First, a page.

Friday, February 16, 2007

If I were starting seminary all over again...

There are three technology tools that I would want to have from the start:
  • An Apple Macintosh laptop.  I know, this sounds cultish-- and frankly, I'm an unabashed Apple supporter and evangelist-- but you can't beat the quality of the hardware, and it doesn't hurt that I don't have to worry about viruses or other malware anymore.  Plus, the next key tool is platform-dependent, and is only for Apple's Mac OS X 10.3 or higher.
  • Devon Technologies' DevonThink Pro Office.  DevonThink is an amazing "free-form database" which means that it isn't confined to the structured data collection that other databases have.  Instead, you can import a hoard of file types into DevonThink, and they are indexed and stored according to your organizational method.  The search technology within it is based on a sort of artificial intelligence, so it "learns" by association what words and phrases are related to what.  Thus, it becomes a powerful tool for research and writing, as it can house lots of documents and cross-reference them on the fly.  There are three versions of DevonThink: Personal, Pro, and Pro Office.  You should get Pro Office, because you will also want...
  • The Fujitsu ScanSnap S500m document scanner.  This is the Mac version of Fujitsu's great scanner.  This scanner can hold up to 50 pages at once, and it sheet-feeds them through a document scanner that can handle duplex (two-sided) scanning.  It is bundled with a lot of great software, including Adobe Acrobat, and therefore can scan lots of pages then convert them immediately into searchable PDFs or RTFs.  This is important, because you can use DevonThink Pro Office to import these directly into the database, where they are indexed and added to your archives.
If I had been in possession of these tools when I began seminary, it would have saved me hours-- even days-- of research work, and my papers would have been better.  I would have gotten as many full-text online versions of articles as the ATLA database offered (relevant to my current topics) and imported them directly, rather than printing them out.  And the ones I printed would have gone straight into the ScanSnap to be added to the rest.  I would have scanned the indices of all of my textbooks (and a bunch of other books) to make it easy to find references within books. And I would have all of the syllabi, class handouts, and reading packets scanned into my DevonThink database.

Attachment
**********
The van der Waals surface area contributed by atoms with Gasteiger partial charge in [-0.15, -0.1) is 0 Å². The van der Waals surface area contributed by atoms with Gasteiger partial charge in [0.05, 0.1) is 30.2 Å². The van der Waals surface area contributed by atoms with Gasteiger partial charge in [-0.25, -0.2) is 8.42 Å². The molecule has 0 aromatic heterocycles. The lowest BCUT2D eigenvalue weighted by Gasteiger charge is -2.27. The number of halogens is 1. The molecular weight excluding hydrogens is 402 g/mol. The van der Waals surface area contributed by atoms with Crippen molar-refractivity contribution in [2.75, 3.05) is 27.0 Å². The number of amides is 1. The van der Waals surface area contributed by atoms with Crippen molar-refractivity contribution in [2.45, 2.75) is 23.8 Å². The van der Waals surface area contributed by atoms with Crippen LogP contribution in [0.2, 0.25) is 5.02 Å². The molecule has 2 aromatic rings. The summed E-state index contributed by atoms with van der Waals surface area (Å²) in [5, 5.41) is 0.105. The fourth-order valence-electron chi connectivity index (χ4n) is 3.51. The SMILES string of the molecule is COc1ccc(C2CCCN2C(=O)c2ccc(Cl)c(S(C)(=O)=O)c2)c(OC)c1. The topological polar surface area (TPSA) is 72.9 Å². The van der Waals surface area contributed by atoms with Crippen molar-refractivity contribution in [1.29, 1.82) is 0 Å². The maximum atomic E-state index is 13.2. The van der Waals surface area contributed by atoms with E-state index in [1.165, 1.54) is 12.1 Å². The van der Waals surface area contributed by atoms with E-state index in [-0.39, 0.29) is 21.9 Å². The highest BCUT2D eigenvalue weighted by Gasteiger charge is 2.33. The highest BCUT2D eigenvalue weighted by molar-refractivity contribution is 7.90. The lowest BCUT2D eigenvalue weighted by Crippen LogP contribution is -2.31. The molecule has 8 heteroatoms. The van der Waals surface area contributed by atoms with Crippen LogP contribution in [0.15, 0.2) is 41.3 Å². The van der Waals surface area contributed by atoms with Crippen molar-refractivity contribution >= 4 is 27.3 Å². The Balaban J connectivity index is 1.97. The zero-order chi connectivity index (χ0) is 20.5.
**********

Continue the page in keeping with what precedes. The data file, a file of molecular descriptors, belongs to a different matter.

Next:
The end result of this would have been a research database that was incrementally constructed (so it wouldn't consume days to put together, as it is doing now!), but that would have returned more accurate results for relevant sources, and made extracting those results into papers more approachable.  And I would have had a tool that would last my whole ministry, only improving with age.

If you haven't guessed, I have all of these now.  We began switching back to Macs (my first computer was a Mac, so it was a switch back) in early 2004, and I got my first iBook that fall; I now have a MacBook that I love.  I've been using DevonThink for almost two years, and it is one of those things that stays open on my computer 90% of the time.  And my ScanSnap came via FedEx today-- I'm reviewing it for a magazine-- and it has already scanned about 600 pages of documents.  I'm hopeful to eliminate an entire filing cabinet before we move.

If you are serious about writing good research papers during seminary-- and continuing with good research after-- then these tools will pay for themselves 10 times over in the hours they will save you. 

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1 comment:

Marcie said...

I agree that the Scan Snap is a great tool. But, I don't think that if we were to go through seminary again I would be in favor of buying it. I think it is fairly cost prohibitive for a seminary family. I wonder if a couple of families could go in together, split the cost, and share it. It wouldn't be as convenient, but it would be better than nothing.